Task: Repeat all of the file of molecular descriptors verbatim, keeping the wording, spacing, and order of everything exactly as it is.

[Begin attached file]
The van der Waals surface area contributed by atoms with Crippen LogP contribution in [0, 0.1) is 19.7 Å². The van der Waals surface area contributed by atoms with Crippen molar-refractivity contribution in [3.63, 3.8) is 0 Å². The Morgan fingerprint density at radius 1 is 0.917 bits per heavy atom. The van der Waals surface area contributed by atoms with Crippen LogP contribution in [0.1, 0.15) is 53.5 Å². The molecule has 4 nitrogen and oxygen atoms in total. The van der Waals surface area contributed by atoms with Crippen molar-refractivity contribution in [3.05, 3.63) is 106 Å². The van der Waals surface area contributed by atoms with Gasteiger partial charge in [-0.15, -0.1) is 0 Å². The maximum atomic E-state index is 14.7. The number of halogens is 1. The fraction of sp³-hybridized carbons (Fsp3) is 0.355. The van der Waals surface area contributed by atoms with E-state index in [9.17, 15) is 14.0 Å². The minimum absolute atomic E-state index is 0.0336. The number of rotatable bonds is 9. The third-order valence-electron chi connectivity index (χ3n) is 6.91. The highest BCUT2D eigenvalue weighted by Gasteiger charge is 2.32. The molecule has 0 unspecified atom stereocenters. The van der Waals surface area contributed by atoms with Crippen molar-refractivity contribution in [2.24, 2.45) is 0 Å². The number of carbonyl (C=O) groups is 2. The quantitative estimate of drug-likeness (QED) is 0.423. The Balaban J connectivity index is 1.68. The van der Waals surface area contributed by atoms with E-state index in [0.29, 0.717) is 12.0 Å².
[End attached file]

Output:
The van der Waals surface area contributed by atoms with Crippen LogP contribution in [0, 0.1) is 19.7 Å². The van der Waals surface area contributed by atoms with Crippen molar-refractivity contribution in [3.63, 3.8) is 0 Å². The Morgan fingerprint density at radius 1 is 0.917 bits per heavy atom. The van der Waals surface area contributed by atoms with Crippen LogP contribution in [0.1, 0.15) is 53.5 Å². The molecule has 4 nitrogen and oxygen atoms in total. The van der Waals surface area contributed by atoms with Crippen molar-refractivity contribution in [3.05, 3.63) is 106 Å². The van der Waals surface area contributed by atoms with Gasteiger partial charge in [-0.15, -0.1) is 0 Å². The maximum atomic E-state index is 14.7. The number of halogens is 1. The fraction of sp³-hybridized carbons (Fsp3) is 0.355. The van der Waals surface area contributed by atoms with E-state index in [9.17, 15) is 14.0 Å². The minimum absolute atomic E-state index is 0.0336. The number of rotatable bonds is 9. The third-order valence-electron chi connectivity index (χ3n) is 6.91. The highest BCUT2D eigenvalue weighted by Gasteiger charge is 2.32. The molecule has 0 unspecified atom stereocenters. The van der Waals surface area contributed by atoms with Crippen molar-refractivity contribution in [2.24, 2.45) is 0 Å². The number of carbonyl (C=O) groups is 2. The quantitative estimate of drug-likeness (QED) is 0.423. The Balaban J connectivity index is 1.68. The van der Waals surface area contributed by atoms with E-state index in [0.29, 0.717) is 12.0 Å².